- Collaborating with and considering the input of early intervention, partner programs, and other stakeholders.
- Effectively communicating short- and long-term policy and practice decisions.
Part B RegulationsEvaluations must be:
- Conducted with required parental consent for initial evaluation and for any reevaluation
- Administered by trained and knowledgeable people
- Timely and multidisciplinary
- Comprised of a variety of technically sound tools and strategies
- Inclusive of relevant, functional, developmental, and academic information about the child, from parents and other sources
- Selected and administered to avoid being culturally or racially discriminatory
- Administered in the child's native language or other mode of communication unless it is clearly not feasible to do so
- Conducted so that no single measure or assessment is used as a sole criterion
- Inclusive of all areas related to the suspected disability
The term "policy" is used broadly to include state regulations, guidance, procedural documents, memos, and statements posted to websites.
- Minimize the need for remote eligibility evaluations.
- Determine if information collected through the referral and screening process can be used to reduce the need for remote evaluations.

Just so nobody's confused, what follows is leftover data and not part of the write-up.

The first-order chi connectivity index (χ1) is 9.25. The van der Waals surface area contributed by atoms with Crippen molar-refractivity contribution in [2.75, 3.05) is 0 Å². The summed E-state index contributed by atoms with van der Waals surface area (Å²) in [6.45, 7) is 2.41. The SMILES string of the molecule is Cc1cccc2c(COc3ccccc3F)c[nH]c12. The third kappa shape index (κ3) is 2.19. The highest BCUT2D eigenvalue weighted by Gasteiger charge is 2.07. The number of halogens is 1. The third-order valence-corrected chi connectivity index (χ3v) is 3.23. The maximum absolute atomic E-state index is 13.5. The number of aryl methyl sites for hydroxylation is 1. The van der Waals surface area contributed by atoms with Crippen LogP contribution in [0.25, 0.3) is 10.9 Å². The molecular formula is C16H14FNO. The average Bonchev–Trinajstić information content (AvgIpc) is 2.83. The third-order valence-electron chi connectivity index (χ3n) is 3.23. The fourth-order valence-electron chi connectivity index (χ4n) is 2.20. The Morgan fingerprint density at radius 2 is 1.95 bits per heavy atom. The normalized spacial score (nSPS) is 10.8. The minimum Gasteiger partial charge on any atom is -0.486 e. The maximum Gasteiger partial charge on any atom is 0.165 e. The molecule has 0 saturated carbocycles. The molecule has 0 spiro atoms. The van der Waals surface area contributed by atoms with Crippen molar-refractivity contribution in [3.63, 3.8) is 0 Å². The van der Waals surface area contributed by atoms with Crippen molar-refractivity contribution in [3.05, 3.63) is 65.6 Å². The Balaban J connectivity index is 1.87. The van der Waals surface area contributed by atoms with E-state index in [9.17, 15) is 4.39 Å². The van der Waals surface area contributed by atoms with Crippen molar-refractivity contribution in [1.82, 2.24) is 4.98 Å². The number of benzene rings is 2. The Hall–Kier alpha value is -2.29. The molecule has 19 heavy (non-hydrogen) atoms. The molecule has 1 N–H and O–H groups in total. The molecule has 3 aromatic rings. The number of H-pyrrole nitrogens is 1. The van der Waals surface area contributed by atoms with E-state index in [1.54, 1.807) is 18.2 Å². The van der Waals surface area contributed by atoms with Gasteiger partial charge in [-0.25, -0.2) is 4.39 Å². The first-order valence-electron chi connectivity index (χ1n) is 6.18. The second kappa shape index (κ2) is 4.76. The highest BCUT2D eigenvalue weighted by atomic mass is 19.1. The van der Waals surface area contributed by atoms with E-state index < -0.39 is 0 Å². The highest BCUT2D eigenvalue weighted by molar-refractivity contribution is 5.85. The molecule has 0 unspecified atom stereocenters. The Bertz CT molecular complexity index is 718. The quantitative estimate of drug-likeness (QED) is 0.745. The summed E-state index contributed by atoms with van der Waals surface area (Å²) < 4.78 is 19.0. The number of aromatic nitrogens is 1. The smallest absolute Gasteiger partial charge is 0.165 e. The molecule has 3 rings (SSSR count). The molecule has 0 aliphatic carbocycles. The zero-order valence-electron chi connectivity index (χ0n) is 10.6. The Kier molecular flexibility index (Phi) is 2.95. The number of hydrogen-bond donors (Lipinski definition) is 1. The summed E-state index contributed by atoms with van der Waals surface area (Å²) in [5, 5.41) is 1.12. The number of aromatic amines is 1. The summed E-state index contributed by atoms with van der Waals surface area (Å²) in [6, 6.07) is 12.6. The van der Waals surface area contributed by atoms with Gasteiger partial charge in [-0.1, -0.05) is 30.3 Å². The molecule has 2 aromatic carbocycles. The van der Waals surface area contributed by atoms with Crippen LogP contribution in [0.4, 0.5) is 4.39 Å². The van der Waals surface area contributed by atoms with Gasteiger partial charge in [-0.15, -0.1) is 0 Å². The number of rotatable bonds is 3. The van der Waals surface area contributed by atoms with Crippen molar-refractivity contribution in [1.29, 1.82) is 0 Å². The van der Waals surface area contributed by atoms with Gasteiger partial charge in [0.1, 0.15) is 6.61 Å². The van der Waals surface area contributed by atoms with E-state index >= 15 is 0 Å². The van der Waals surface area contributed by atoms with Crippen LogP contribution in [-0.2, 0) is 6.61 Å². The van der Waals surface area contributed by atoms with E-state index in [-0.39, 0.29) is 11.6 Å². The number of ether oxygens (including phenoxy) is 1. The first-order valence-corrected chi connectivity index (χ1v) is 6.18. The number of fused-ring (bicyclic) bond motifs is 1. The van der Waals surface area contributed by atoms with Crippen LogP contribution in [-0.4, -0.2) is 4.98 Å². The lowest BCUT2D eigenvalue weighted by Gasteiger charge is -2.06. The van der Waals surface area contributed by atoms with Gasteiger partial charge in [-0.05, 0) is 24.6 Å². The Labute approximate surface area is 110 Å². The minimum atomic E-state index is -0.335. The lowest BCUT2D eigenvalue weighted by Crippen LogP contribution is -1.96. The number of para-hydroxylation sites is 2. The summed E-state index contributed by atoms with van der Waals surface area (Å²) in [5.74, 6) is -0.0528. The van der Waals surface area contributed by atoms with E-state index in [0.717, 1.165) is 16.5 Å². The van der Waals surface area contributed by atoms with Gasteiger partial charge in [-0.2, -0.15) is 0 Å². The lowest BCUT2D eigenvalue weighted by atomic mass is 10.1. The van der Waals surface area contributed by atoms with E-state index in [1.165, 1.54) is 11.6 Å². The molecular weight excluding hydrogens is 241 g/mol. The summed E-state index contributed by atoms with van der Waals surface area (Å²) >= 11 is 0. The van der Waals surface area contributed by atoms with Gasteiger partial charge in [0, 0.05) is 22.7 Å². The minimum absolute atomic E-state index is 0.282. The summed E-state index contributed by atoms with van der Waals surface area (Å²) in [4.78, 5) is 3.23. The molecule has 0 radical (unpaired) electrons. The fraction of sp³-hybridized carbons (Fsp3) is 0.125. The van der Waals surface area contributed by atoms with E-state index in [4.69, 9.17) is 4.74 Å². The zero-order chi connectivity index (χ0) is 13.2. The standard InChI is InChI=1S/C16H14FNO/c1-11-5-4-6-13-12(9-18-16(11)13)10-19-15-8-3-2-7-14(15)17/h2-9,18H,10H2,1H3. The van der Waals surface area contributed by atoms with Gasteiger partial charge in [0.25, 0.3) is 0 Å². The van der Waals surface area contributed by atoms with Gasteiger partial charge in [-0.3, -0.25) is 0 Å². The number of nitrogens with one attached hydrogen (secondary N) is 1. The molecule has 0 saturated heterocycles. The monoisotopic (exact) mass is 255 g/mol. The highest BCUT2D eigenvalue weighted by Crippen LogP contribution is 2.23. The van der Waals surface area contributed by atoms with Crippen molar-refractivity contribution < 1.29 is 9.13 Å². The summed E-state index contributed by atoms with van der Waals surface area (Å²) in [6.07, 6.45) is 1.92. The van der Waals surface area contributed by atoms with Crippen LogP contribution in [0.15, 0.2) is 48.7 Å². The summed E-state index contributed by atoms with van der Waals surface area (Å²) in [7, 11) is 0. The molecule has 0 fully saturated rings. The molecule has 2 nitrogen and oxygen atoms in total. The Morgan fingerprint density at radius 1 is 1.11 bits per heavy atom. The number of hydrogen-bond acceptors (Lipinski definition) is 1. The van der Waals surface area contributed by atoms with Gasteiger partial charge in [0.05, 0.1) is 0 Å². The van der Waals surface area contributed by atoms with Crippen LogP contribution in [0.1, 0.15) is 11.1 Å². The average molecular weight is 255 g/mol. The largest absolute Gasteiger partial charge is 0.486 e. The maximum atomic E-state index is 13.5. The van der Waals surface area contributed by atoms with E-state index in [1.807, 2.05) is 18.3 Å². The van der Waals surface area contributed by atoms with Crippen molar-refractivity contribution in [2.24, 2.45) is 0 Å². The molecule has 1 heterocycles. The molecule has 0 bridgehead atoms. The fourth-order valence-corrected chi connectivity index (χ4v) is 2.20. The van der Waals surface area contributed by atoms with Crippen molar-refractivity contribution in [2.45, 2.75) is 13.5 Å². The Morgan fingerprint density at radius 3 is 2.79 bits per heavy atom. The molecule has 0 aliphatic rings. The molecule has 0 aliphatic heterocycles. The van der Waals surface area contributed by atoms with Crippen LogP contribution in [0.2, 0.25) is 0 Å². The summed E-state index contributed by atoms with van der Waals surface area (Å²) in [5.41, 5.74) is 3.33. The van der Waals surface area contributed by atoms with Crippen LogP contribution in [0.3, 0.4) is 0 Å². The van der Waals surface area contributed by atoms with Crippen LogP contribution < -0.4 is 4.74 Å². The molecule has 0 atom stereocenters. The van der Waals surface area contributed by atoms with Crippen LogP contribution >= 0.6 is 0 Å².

- Ensure clear understanding of the different ways to access timely and confidential information from physicians and other health providers, as well as other programs, in which the child has participated (e.g., Part C, childcare, Head Start, private therapy, other preschools) that can be used to assist teams with eligibility determination.
- Specify how children transitioning from Early Intervention to Preschool Special Education can be done seamlessly so as to minimize the need for additional evaluation. It is recommended that districts maximize opportunities for practitioners from the sending and receiving agencies to partner with the child and family to ensure they have necessary and timely information for the eligibility decision.
- Determine if a child's existing medical information or other program evaluations and assessments can be used to establish eligibility (e.g., if those records confirm a disability consistent with the state-approved criteria). If so, specify how teams confirm the child's special education eligibility and move to gathering and discussing information for Individualized Education Program (IEP) development.
- Clarify regulatory requirements. Develop guidance, if needed, on how to meet regulatory requirements remotely and in a timely manner. These include procedural safeguards on confidentiality, prior written notice, and consent.
- Define remote practices for promptly requesting parental consent to evaluate children suspected of needing special education services.
- Ensure policy supports and does not impede timely remote evaluations.
Part B Regulations